Tax Day 2011 comes in the middle of President Obama’s push for raising taxes to tackle deficit spending. The president’s budget calls for raising both taxes and deficits. But last week, Obama said that we need to reduce deficits, and he announced his intention, as he put it, “to reduce spending in the tax code,” adding that he wants “to cut about $1 trillion from the tax code.” In case you’re wondering, “spending in the tax code” is the president’s new way of describing money that private citizens earn and are allowed to keep. And reducing “spending in the tax code” is his new way of saying that we need a tax hike.
Obama also recently accused Paul Ryan, whose budget passed in the House on Friday, of wanting to provide “tax cuts to every millionaire and billionaire in our society.” In fact, Ryan’s budget doesn’t call for tax cuts, with one exception: It encourages “economic growth and job creation by lowering the corporate tax rate from 35 percent, which is the highest in the developed world, to a much more competitive 25 percent.” Ryan also calls for simplifying the tax code, but not for cutting taxes.
Ryan’s budget would, however, stop all of Obama’s planned tax hikes. As Obama’s budget conveys, he would raise taxes through Obamacare. He would raise taxes on the “rich” by rescinding current tax rates. Amazingly, he would even raise taxes on wealthier people’s charitable giving, as apparently the government doesn’t like to have any competition in caring for the poor or in promoting the good of society.
In his speech last Wednesday criticizing Ryan’s plan, Obama also claimed that “the tax burden on the wealthy is at its lowest level in half a century,” and therefore the wealthy “can afford to pay a little more.” One might ask why Obama thinks that other people’s money is his to take and spend elsewhere — and what such a notion would mean for liberty — but here I’ll stick with challenging his empirical claims. In fact, the tax burden on the wealthy is nowhere near its lowest level in half a century. Moreover, the wealthy are already paying not just “a little more,” but a whole lot more. (In the interest of full disclosure, I am not among the wealthy.)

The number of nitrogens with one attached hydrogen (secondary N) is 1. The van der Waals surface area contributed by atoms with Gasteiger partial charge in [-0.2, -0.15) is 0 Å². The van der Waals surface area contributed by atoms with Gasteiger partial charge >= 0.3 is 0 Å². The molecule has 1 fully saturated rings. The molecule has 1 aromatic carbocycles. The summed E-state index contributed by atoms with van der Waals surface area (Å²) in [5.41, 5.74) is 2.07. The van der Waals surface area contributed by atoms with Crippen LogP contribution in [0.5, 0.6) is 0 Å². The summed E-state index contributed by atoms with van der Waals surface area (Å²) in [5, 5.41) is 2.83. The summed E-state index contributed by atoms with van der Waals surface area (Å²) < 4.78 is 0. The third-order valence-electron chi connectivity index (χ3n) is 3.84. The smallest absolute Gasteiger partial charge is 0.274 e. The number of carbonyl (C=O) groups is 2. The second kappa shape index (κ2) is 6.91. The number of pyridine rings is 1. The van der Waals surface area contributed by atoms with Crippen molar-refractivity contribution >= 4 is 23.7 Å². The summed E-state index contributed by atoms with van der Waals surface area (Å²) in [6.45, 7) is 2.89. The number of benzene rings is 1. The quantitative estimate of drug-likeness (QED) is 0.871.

According to the Congressional Budget Office (the source for each chart below), here is the total effective federal tax rate that average households in each of the five quintiles pay — in other words, this is the percentage of people’s income that they really pay in taxes, after all of the deductions have been figured in (the stats are through 2007, the last year for which the CBO has thus far published this information):
Contrary to Obama’s claim, the percentage of federal taxes paid by the top 1 percent — and by the top quintile as a whole — has not fallen over time, but has risen. In 1983, the total effective federal tax rate for Americans was 20.4 percent. In 2007, it was also 20.4 percent, belying Obama’s notion that we have a revenue problem and need a tax hike. (What we need is to cut spending and get the economy moving.) But, while the overall rate didn’t change, not everybody’s tax rate stayed the same. The top quintile’s tax rate went up, while everyone else’s went down. Meanwhile, the bottom quintile’s tax rate was cut by more than half:
Those two charts include payroll taxes, most of which are for Social Security, a program that was designed — more or less — for people to pay in for themselves. Beyond their own Social Security contributions, however, a great many people are not contributing much at all to the wider pool of funds that are used to “provide for the common Defence and general Welfare of the United States.” The following chart shows the effective tax rates that average households in each quintile pay in income tax alone (as opposed to in all federal taxes):
For the bottom two quintiles, as the chart shows, income tax is not someone that you pay but which you are paid; it’s a source of income. Meanwhile, people in the top two quintiles pay 99 percent of the nation’s total income taxes. Of that 99 percent, 86 percent is paid by the top quintile alone, and 40 percent is paid by the top 1 percent alone (more than double the top 1 percent’s 19 percent share of income earned). To put it otherwise, the top two quintiles make 3 times as much money as the bottom three quintiles, yet they pay 75 times as much money in income taxes (98.7 percent to 1.3 percent of the overall tab), as the following chart demonstrates:
In sum, our tax code is clearly, undeniably, progressive — and it has gotten significantly more so over the past quarter-century. People can argue about whether that is good or bad, but they shouldn’t pretend it is otherwise.